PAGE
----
These two paragraphs together evince the back-and-forth of a conflicted — perhaps compromised — author. One issue that needs to be stated baldly is that people who are so easily affected by content (regardless of context) need to consider that they might have less of a movie problem and more of a regeneration/sanctification problem. In other words, Christians should be growing in such a way that their desire for what is true, beautiful, and good is growing and base desires are subsiding. That personal issue aside, part of growing in discernment is being able to recognize when a film, for instance, is conveying the good and the bad truthfully.

Yet, what’s most worth questioning about Asay’s article, then, is his willingness to make a dichotomy between the ethical and the aesthetic. To highlight a section from the initial quote above, the author comments:

[Plugged In] want[s] to give you the tools to maximize your chances to see good movies and minimize your exposure to the bad ones. (We’re speaking morally in this context, by the way, not artistically….)

While I understand what Asay means, I think making this type of distinction is precisely where many Christian film critics misunderstand a crucial aspect of assessing film in the discerning way that they intend. Considering the moral tenor of a film has far more to do with how a film treats its content than with the specific content itself. (Which is not to say that the latter does not matter, merely that the former is significantly overlooked given its importance.) If the qualities that constitute effective storytelling are not done well, then the specific message of that story, however moral, will be compromised by virtue of these aesthetic failures.

Why have we come to make a rigid separation between content and context, between the what and the how, between the ethical and the aesthetic? Too many reasons to fit within the scope of this article, I’m afraid. Suffice to say, moral issues cannot be considered well when divorced from narrative context. This means that ethics are inextricably interwoven in good storytelling, or put differently, the Christian message is not something that can be properly depicted or considered apart from aesthetic considerations.

This is evident in Peter Leithart’s latest column for First Things, “Messages at the Movies.” Leithart begins the article by endorsing the pro-life message presented in October Baby, but then goes on to say,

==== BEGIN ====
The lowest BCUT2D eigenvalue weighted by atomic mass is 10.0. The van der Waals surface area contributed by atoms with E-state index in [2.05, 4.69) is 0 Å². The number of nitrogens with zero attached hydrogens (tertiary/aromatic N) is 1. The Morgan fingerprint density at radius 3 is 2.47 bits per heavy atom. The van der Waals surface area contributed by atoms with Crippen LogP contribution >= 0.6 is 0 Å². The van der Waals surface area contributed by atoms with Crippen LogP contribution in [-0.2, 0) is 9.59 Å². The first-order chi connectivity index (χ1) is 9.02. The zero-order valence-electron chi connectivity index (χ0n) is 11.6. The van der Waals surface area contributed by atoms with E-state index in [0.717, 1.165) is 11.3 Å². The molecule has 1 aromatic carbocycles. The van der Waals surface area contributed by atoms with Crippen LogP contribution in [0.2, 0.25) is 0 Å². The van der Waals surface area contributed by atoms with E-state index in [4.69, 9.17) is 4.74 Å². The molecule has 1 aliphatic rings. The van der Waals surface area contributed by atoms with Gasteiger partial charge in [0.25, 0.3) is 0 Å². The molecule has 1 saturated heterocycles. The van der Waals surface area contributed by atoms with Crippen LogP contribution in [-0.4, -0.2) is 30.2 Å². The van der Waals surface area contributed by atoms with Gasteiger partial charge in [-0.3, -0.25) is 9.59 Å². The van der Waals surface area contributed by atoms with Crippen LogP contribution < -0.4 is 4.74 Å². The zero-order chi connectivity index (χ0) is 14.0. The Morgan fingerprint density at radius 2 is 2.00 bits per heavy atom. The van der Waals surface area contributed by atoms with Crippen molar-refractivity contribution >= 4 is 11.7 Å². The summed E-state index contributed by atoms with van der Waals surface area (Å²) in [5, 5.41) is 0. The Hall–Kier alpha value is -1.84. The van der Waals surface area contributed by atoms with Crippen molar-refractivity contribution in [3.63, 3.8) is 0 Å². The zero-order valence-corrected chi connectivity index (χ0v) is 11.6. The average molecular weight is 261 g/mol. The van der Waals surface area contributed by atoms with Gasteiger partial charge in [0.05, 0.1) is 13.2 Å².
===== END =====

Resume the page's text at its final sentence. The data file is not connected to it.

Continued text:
As a film, though, October Baby fails. No convincing explanation is given as to why Hannah’s parents withheld her adoption so long. Hannah’s mother never comes into focus. Alanna (Colleen Trusler), Hannah’s rival for the love of her childhood friend Jason (Jason Burkey), is unbearable, raising uncomfortable questions about Jason’s taste in women. The side characters—Hannah’s friends with whom she takes a long road trip—are as enjoyable as any movie-cliché crazies can be.

The deeper problem is that the film is more message than movie.

These kind of consistent failures at storytelling do not just reflect poorly on evangelicals’ artistic and cultural output; they are also indicative of an inability to imagine the good. I think it’s lost on many well-meaning people that moral failures are often failures of the imagination. The inability to see the ethical embedded within life’s narrative reflects a diminished understanding of how God’s law of love plays out in the larger story of redemption. Which is to say, we need to come to a place where we can better imagine why and how the good is good and the bad is bad for individual persons, neighborhoods, communities, and the unique settings and cultures they inhabit.

Web sites like Plugged In are helpful to parents who want to know beforehand what their young ones — with naturally underdeveloped critical and discerning capacity — might be viewing. But if mature moviegoers are truly concerned with discernment, then they’d better start cultivating finer imaginations that are oriented in such a way so as to desire what is good. Then we might be more judicious in our critical evaluation of stories, better at recognizing that which we should truly avoid at the cineplex (hint: it’s not governed by the ratings system), and more adept at telling good stories, which will by nature convey more implicitly compelling “messages.”

About Nick Olson